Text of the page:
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Characterization of geographically distinct bacterial communities associated with coral mucus produced by Acropora spp. and Porites spp.

UNSPECIFIED (2012) 'Characterization of geographically distinct bacterial communities associated with coral mucus produced by Acropora spp. and Porites spp.' Applied and Environmental Microbiology, 78 (15). 5229 - 5237. ISSN 0099-2240

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Abstract

Acropora and Porites corals are important reef builders in the Indo-Pacific and Caribbean. Bacteria associated with mucus produced by Porites spp. and Acropora spp. from Caribbean (Punta Maroma, Mexico) and Indo-Pacific (Hoga and Sampela, Indonesia) reefs were determined. Analysis of pyrosequencing libraries showed that bacterial communities from Caribbean corals were significantly more diverse (H′, 3.18 to 4.25) than their Indonesian counterparts (H′, 2.54 to 3.25). Dominant taxa were Gammaproteobacteria,Alphaproteobacteria, Firmicutes, and Cyanobacteria, which varied in relative abundance betweencoral genera and region. Distinct coral host-specific communities were also found; for example, Clostridiales were dominant on Acropora spp. (at Hoga and the Mexican Caribbean) compared to Porites spp. and seawater. Within the Gammproteobacteria,Halomonas spp. dominated sequence libraries from Porites spp. (49%) and Acropora spp. (5.6%) from the Mexican Caribbea,compared to the corresponding Indonesian coral libraries (<2%). Interestingly, with the exception of Porites spp.from the Mexican Caribbean, there was also a ubiquity of Psychrobacter spp., which dominated Acropora and Porites libraries from Indonesia and Acropora libraries from the Caribbean. In conclusion, there was a dominance of Halomonas spp. (associated with Acropora and Porites [Mexican Caribbean]), Firmicutes (associated with Acropora [Mexican Caribbean] and with Acropora and Porites [Hoga]), and Cyanobacteria (associated with Acropora and Porites [Hoga] and Porites [Sampela]). This is also the first report describing geographically distinct Psychrobacter spp. associated with coral mucus. In addition, the predominance of Clostridiales associated with Acropora spp. provided additional evidence for coral host-specific microorganisms.© 2012, American Society for Microbiology.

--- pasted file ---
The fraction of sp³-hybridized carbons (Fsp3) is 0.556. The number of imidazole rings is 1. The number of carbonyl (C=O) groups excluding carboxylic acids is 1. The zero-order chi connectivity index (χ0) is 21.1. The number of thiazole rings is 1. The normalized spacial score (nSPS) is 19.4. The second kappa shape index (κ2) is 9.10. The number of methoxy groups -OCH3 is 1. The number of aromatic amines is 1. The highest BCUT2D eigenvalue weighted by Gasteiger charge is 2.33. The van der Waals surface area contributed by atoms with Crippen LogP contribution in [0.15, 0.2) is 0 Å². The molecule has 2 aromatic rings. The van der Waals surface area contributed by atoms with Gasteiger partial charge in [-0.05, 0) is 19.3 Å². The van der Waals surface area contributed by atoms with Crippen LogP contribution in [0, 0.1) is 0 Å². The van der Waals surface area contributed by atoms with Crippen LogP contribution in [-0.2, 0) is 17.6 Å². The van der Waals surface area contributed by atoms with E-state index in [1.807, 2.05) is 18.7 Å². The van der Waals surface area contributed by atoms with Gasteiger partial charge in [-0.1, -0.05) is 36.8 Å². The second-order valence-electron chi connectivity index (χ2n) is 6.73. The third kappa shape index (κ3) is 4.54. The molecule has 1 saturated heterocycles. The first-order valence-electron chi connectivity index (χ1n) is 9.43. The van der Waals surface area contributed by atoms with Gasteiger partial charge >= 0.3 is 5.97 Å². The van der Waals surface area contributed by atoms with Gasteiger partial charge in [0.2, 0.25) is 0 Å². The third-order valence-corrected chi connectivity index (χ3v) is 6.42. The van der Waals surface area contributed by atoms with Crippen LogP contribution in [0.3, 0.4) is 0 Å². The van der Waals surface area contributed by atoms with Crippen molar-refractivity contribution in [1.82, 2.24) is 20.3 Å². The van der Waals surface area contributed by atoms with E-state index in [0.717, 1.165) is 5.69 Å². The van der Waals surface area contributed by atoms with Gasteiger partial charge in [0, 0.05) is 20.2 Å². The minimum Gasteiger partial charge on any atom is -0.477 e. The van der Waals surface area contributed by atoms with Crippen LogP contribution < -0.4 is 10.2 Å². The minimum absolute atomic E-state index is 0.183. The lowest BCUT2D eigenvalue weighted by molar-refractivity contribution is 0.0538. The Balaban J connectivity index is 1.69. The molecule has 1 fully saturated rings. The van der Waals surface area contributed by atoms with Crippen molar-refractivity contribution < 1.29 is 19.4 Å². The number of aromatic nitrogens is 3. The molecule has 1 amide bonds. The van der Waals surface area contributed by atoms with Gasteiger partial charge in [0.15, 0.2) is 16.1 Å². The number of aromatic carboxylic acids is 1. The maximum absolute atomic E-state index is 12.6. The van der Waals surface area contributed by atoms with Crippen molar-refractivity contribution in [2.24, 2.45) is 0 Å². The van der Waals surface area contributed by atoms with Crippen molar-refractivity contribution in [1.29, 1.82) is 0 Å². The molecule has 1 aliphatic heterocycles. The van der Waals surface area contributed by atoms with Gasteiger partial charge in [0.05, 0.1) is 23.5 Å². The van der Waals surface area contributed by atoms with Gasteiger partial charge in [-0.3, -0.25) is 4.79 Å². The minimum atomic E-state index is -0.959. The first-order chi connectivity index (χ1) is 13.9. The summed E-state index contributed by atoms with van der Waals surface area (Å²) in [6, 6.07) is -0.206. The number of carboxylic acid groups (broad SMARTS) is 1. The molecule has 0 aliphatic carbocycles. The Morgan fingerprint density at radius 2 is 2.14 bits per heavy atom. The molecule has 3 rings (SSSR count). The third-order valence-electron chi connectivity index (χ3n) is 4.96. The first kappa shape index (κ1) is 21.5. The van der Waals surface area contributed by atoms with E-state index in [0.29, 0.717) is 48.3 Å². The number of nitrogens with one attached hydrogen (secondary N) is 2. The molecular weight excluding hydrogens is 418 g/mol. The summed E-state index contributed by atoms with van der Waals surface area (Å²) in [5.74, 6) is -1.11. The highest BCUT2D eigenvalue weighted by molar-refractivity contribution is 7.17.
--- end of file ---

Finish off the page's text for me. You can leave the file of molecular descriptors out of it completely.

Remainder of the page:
Item Type: Article
Subjects: Q Science > QH Natural history > QH301 Biology
Divisions: Faculty of Science and Health > Biological Sciences, School of
Depositing User: Jim Jamieson
Date Deposited: 22 Jan 2013 10:28
Last Modified: 08 Jan 2019 22:15
URI: http://repository.essex.ac.uk/id/eprint/5182

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